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Charles Dickens's Christmas Carol | Page 51 (54 of 70)
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51

of business; very wealthy, and of great importance. He had made a point, always of standing well in their esteem—in a business point of view that is; strictly in a business point of view.

"How are you," said one.

"How are you," returned the other.

"Well!" said the first. "Old Scratch has got his own, at last, hey?"

"So I am told," returned the second. "Cold. Isn't it?"

"Seasonable for Christmas time. You're not a skaiter, I suppose?"

"No. No. Something else to think of it. Good morning!"

Not another word. That was their meeting, their conversation, and their parting.

Scrooge was at first inclined to be surprised that the Spirit should attach importance to conversations apparently so trivial; but feeling assured that they must have some hidden purpose he set himself to consider what it was likely to be. They could scarcely be supposed to have any bearing on the death of Jacob, his old partner, for that was Past, and this Ghost's province was the Future. Nor could he think of any one immediately connected with himself, to whom he could apply them. But nothing doubting that to whomsoever they applied, they had some latent moral for his own improvement, he resolved to treasure up every word he heard, and everything he saw: and especially to observe the shadow of himself when it appeared. For he had an expectation that the conduct of his future self would give him the clue he missed and would render the solution of these riddles, easy.

He looked about in that very place for his own image. But another man stood in his accustomed corner, and though the clock pointed to his usual time of day for being there, he saw no likeness of himself among the multitudes that poured in through the Porch. It gave him little surprise, however; for he had been revolving in his mind a change of life, and thought and hoped he saw his new-born resolutions carried out in this.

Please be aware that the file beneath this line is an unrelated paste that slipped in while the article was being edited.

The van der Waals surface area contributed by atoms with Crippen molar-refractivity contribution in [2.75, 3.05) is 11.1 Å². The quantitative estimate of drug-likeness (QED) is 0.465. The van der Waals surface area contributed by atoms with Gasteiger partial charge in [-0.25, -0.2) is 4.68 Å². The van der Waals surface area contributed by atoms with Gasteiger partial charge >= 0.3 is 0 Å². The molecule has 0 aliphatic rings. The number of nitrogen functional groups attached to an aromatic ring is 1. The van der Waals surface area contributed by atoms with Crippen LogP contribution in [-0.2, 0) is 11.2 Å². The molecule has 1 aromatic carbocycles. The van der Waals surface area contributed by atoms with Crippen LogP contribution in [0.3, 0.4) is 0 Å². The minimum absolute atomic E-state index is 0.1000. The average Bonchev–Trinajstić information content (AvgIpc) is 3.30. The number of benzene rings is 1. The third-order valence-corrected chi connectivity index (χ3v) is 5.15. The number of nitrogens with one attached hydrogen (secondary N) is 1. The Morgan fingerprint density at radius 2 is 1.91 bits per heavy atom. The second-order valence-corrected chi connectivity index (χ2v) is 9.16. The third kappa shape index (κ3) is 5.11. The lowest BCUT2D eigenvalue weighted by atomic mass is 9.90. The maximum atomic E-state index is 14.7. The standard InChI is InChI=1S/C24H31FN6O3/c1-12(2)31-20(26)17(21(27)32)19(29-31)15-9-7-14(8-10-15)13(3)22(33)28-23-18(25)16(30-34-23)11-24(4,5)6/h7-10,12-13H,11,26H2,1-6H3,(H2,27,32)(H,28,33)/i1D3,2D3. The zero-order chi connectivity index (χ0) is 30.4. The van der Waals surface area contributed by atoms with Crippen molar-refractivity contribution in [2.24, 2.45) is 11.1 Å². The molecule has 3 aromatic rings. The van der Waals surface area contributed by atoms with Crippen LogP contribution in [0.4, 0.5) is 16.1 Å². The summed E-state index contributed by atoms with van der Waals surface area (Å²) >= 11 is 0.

Quiet and dark beside him, stood the Phantom with its outstretched hand. When he roused himself from his thoughtful quest, he fancied from the turn of the hand, and its situation in reference to himself, that the Unseen Eyes were looking at him keenly. It made him shudder, and feel very cold.

They left the busy scene, and went into an obscure part of the town, where Scrooge had never penetrated before, although he recognized its situation and its bad repute. The ways were foul and narrow; the shops and houses wretched; the people half-naked; drunken, slipshod, ugly. Alleys and archways, like so many cesspools, disgorged their offences of smell, and dirt, and life, upon the straggling streets; and the whole quarter

Charles Dickens (1812–1870)
Autograph manuscript signed, December 1843
Page 51
Purchased by Pierpont Morgan before 1900; MA 97

Compelled by personal financial difficulties, Dickens wrote A Christmas Carol in only six weeks, during a period of intense creativity in fall 1843. The original manuscript of A Christmas Carol reveals Dickens's method of composition, allowing us to see the author at work. The pace of writing and revision, apparently contiguous, is urgent, rapid, and boldly confident. Deleted text is struck out with a cursive and continuous looping movement of the pen and replaced with more active verbs—to achieve greater vividness or immediacy of effect— and fewer words for concision. This heavily revised sixty-six-page draft—the only manuscript of the story—was sent to the printer in order for the book to be published on 19 December, just in time for the Christmas market.


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